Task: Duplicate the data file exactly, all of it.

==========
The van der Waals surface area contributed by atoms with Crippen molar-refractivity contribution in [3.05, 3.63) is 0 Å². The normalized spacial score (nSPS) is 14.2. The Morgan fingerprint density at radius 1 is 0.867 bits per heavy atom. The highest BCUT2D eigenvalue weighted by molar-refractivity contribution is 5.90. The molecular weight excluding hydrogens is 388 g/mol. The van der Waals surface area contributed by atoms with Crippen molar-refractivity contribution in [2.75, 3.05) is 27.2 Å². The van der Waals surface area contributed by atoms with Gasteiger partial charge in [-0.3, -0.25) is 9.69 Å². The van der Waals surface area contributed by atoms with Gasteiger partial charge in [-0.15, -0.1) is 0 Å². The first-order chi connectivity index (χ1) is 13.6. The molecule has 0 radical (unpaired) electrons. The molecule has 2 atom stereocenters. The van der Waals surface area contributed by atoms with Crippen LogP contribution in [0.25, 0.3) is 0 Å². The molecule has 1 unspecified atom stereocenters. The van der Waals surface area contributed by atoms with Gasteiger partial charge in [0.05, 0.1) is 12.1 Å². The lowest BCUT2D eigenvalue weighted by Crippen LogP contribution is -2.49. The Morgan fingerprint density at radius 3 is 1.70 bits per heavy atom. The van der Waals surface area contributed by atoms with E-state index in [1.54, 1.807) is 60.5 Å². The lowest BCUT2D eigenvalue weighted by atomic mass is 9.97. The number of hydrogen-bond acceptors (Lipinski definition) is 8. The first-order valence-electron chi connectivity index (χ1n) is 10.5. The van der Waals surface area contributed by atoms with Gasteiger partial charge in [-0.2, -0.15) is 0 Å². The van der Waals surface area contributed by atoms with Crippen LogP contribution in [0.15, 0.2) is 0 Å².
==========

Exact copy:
The van der Waals surface area contributed by atoms with Crippen molar-refractivity contribution in [3.05, 3.63) is 0 Å². The normalized spacial score (nSPS) is 14.2. The Morgan fingerprint density at radius 1 is 0.867 bits per heavy atom. The highest BCUT2D eigenvalue weighted by molar-refractivity contribution is 5.90. The molecular weight excluding hydrogens is 388 g/mol. The van der Waals surface area contributed by atoms with Crippen molar-refractivity contribution in [2.75, 3.05) is 27.2 Å². The van der Waals surface area contributed by atoms with Gasteiger partial charge in [-0.3, -0.25) is 9.69 Å². The van der Waals surface area contributed by atoms with Gasteiger partial charge in [-0.15, -0.1) is 0 Å². The first-order chi connectivity index (χ1) is 13.6. The molecule has 0 radical (unpaired) electrons. The molecule has 2 atom stereocenters. The van der Waals surface area contributed by atoms with Crippen LogP contribution in [0.25, 0.3) is 0 Å². The molecule has 1 unspecified atom stereocenters. The van der Waals surface area contributed by atoms with Gasteiger partial charge in [0.05, 0.1) is 12.1 Å². The lowest BCUT2D eigenvalue weighted by Crippen LogP contribution is -2.49. The Morgan fingerprint density at radius 3 is 1.70 bits per heavy atom. The van der Waals surface area contributed by atoms with E-state index in [1.54, 1.807) is 60.5 Å². The lowest BCUT2D eigenvalue weighted by atomic mass is 9.97. The number of hydrogen-bond acceptors (Lipinski definition) is 8. The first-order valence-electron chi connectivity index (χ1n) is 10.5. The van der Waals surface area contributed by atoms with Gasteiger partial charge in [-0.2, -0.15) is 0 Å². The van der Waals surface area contributed by atoms with Crippen LogP contribution in [0.15, 0.2) is 0 Å².